James Woolsey, the former CIA director and venture partner with VantagePoint Venture Capital, has joined Lux Capital along with Richard Foster, a McKinsey alum and prolific author.
Woolsey is one of the regular speakers on the greentech circuits -- and one of the more interesting ones. He was one of the first to hammer home the lesson that green technology and national security are intertwined. Woolsey will concentrate on energy and Foster on life sciences.
The two are a coup for Lux, which primarily invests in early-stage companies with an emphasis on cutting-edge scientific research. The firm, for instance, has invested in two companies started from research conducted by Angela Belcher, the MIT professor that creates genetically modified organisms to produce industrial chemicals. It also put money into Transphorm, a University of California Santa Barbara spinoff that makes hyper-efficient AC-DC converters, and Accelergy, which makes plane fuel from coal. It also incubated Kurion, a modular nuclear waste company. One could argue that Lux functions like an extension of the tech transfer office of a university.
But with cutting-edge science comes risk. The first company from Belcher, Cambrios, has abandoned biological techniques. It also invested in Nanosys, which is currently staging a comeback from a near-death experience during the short lived nanotech boom back in 2003-2004. (Precisely, the boom lasted from December 20, 2003 to 3:27 p.m. on March 14, 2004.) Take a look at the portfolio list: a lot of great concepts, but not a ton of IPOs or even industrial household brands.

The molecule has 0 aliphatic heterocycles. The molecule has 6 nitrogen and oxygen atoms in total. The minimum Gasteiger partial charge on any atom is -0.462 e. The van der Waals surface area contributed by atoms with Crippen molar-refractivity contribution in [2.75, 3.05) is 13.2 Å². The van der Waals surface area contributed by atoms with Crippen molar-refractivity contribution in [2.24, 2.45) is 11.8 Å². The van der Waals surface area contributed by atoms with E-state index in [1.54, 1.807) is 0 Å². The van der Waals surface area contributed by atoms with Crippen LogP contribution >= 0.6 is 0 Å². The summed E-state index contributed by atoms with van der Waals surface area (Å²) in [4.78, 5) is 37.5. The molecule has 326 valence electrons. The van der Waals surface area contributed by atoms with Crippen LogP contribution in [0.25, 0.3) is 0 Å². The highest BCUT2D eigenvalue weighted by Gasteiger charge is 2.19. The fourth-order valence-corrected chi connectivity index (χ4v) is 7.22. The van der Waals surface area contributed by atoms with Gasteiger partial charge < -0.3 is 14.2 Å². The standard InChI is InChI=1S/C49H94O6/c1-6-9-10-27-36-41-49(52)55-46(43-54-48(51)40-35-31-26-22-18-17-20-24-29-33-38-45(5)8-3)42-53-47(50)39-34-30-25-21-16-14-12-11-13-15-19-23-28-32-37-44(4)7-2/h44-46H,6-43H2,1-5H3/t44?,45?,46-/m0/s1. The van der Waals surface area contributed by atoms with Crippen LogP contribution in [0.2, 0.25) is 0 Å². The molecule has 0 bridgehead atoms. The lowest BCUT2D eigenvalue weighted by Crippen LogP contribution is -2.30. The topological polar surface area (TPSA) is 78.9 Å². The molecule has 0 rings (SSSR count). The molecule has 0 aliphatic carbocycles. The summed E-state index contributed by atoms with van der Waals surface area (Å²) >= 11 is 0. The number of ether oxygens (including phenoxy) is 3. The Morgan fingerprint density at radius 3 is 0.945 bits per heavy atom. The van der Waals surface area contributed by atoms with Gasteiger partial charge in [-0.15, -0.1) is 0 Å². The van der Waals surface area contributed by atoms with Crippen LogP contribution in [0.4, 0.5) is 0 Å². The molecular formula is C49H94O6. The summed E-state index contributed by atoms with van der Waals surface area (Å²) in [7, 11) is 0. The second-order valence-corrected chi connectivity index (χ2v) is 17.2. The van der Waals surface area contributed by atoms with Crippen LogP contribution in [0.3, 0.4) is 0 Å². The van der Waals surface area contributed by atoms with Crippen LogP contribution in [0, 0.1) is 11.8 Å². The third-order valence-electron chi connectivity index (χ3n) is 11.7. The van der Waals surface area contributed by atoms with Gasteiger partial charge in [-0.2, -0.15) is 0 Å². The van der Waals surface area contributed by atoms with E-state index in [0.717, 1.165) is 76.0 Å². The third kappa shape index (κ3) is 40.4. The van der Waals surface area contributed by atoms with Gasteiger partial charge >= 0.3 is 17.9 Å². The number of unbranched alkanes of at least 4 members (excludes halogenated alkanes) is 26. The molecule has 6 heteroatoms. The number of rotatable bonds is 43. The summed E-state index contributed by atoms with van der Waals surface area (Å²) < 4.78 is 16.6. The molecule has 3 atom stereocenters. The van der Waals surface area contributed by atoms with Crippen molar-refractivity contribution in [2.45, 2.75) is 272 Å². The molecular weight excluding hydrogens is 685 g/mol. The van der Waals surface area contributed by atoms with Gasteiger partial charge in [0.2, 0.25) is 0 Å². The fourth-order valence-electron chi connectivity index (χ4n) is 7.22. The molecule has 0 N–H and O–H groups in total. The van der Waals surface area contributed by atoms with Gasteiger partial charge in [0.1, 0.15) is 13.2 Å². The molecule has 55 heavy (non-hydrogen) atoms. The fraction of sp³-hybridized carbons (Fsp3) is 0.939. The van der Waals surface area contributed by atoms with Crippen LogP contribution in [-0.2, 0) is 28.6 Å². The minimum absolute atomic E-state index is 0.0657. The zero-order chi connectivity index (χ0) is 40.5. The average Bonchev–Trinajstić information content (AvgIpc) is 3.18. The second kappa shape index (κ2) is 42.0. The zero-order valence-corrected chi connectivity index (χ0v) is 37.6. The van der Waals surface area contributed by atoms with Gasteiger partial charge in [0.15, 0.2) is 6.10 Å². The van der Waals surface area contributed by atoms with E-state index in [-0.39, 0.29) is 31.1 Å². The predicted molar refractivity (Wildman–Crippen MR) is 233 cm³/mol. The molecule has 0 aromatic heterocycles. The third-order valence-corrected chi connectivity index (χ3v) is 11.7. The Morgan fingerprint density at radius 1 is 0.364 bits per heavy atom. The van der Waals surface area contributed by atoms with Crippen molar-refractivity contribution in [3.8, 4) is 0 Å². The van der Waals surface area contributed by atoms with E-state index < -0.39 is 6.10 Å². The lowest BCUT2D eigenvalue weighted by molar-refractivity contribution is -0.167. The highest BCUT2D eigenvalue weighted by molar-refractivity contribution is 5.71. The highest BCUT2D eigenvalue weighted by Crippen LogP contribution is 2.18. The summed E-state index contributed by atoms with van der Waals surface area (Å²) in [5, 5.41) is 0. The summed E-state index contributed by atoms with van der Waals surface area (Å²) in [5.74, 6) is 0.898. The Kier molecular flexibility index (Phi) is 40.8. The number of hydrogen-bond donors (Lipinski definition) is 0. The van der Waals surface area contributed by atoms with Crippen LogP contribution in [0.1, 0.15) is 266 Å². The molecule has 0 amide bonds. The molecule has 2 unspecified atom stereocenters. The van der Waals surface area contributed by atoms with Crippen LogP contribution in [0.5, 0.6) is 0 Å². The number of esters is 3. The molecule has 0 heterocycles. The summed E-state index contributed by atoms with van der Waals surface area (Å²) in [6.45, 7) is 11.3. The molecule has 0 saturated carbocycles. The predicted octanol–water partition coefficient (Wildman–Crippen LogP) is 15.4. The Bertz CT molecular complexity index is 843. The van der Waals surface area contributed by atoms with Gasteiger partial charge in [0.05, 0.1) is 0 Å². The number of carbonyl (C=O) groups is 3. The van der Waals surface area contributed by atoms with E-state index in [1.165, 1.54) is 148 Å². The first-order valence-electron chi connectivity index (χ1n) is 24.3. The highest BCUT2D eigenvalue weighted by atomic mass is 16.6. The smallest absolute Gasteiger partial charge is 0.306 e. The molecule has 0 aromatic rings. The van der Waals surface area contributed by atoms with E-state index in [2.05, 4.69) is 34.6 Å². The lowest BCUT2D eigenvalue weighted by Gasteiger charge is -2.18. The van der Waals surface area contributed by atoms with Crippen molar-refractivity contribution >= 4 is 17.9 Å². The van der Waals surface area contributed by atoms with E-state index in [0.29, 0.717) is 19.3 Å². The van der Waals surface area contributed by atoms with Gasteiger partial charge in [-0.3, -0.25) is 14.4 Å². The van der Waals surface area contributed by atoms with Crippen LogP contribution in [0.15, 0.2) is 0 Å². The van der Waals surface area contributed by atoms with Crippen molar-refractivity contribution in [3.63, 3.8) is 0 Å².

Ideally, Woolsey and Foster can help the firm create tighter links between its companies and established industries.
VantagePoint, meanwhile, is in the midst of raising a $1.5 billion late-stage fund. Unlike Lux, VantagePoint doesn't necessarily target early stage companies. Instead, it takes a representative approach. That is, it has a company in almost every segment and subsegment in greentech, but usually only one. In automotive, it has investments in Better Place (charging infrastructure), cars (Tesla), and batteries (Amprius). The lighting strategy follows a similar subsegment path.
Woolsey is not the first big name to leave the firm. Bill Green left VantagePoint to go to a private equity firm currently raising money for Better Place.